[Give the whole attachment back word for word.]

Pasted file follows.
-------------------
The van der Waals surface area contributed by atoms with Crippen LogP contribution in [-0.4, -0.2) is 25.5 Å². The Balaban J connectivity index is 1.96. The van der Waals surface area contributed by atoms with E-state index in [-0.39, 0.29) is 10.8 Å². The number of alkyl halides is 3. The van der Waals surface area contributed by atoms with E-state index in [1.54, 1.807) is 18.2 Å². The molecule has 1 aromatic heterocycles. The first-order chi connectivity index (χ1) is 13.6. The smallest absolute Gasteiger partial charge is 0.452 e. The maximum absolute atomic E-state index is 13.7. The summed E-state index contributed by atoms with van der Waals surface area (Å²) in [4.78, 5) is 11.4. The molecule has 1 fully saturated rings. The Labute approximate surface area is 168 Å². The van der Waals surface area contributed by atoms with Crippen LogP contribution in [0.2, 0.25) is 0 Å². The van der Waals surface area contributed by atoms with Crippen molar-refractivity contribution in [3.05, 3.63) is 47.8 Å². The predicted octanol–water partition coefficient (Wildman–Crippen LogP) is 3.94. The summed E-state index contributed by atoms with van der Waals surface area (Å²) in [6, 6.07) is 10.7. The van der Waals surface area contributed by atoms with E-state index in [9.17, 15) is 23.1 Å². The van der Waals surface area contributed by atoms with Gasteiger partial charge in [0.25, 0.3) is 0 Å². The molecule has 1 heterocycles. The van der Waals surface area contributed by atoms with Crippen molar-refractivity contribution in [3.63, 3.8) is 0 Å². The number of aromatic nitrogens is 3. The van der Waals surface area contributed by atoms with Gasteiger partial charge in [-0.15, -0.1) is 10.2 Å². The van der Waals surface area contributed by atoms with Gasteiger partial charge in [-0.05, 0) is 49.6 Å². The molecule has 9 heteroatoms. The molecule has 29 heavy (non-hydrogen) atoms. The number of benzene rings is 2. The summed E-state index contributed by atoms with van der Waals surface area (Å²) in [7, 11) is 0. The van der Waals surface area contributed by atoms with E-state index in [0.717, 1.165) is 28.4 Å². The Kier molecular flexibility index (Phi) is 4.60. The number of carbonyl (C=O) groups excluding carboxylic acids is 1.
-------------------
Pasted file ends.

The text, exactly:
The van der Waals surface area contributed by atoms with Crippen LogP contribution in [-0.4, -0.2) is 25.5 Å². The Balaban J connectivity index is 1.96. The van der Waals surface area contributed by atoms with E-state index in [-0.39, 0.29) is 10.8 Å². The number of alkyl halides is 3. The van der Waals surface area contributed by atoms with E-state index in [1.54, 1.807) is 18.2 Å². The molecule has 1 aromatic heterocycles. The first-order chi connectivity index (χ1) is 13.6. The smallest absolute Gasteiger partial charge is 0.452 e. The maximum absolute atomic E-state index is 13.7. The summed E-state index contributed by atoms with van der Waals surface area (Å²) in [4.78, 5) is 11.4. The molecule has 1 fully saturated rings. The Labute approximate surface area is 168 Å². The van der Waals surface area contributed by atoms with Crippen LogP contribution in [0.2, 0.25) is 0 Å². The van der Waals surface area contributed by atoms with Crippen molar-refractivity contribution in [3.05, 3.63) is 47.8 Å². The predicted octanol–water partition coefficient (Wildman–Crippen LogP) is 3.94. The summed E-state index contributed by atoms with van der Waals surface area (Å²) in [6, 6.07) is 10.7. The van der Waals surface area contributed by atoms with E-state index in [9.17, 15) is 23.1 Å². The van der Waals surface area contributed by atoms with Gasteiger partial charge in [0.25, 0.3) is 0 Å². The molecule has 1 heterocycles. The van der Waals surface area contributed by atoms with Crippen molar-refractivity contribution in [3.63, 3.8) is 0 Å². The number of aromatic nitrogens is 3. The van der Waals surface area contributed by atoms with Gasteiger partial charge in [-0.15, -0.1) is 10.2 Å². The van der Waals surface area contributed by atoms with Gasteiger partial charge in [-0.05, 0) is 49.6 Å². The molecule has 9 heteroatoms. The molecule has 29 heavy (non-hydrogen) atoms. The number of benzene rings is 2. The summed E-state index contributed by atoms with van der Waals surface area (Å²) in [7, 11) is 0. The van der Waals surface area contributed by atoms with E-state index in [0.717, 1.165) is 28.4 Å². The Kier molecular flexibility index (Phi) is 4.60. The number of carbonyl (C=O) groups excluding carboxylic acids is 1.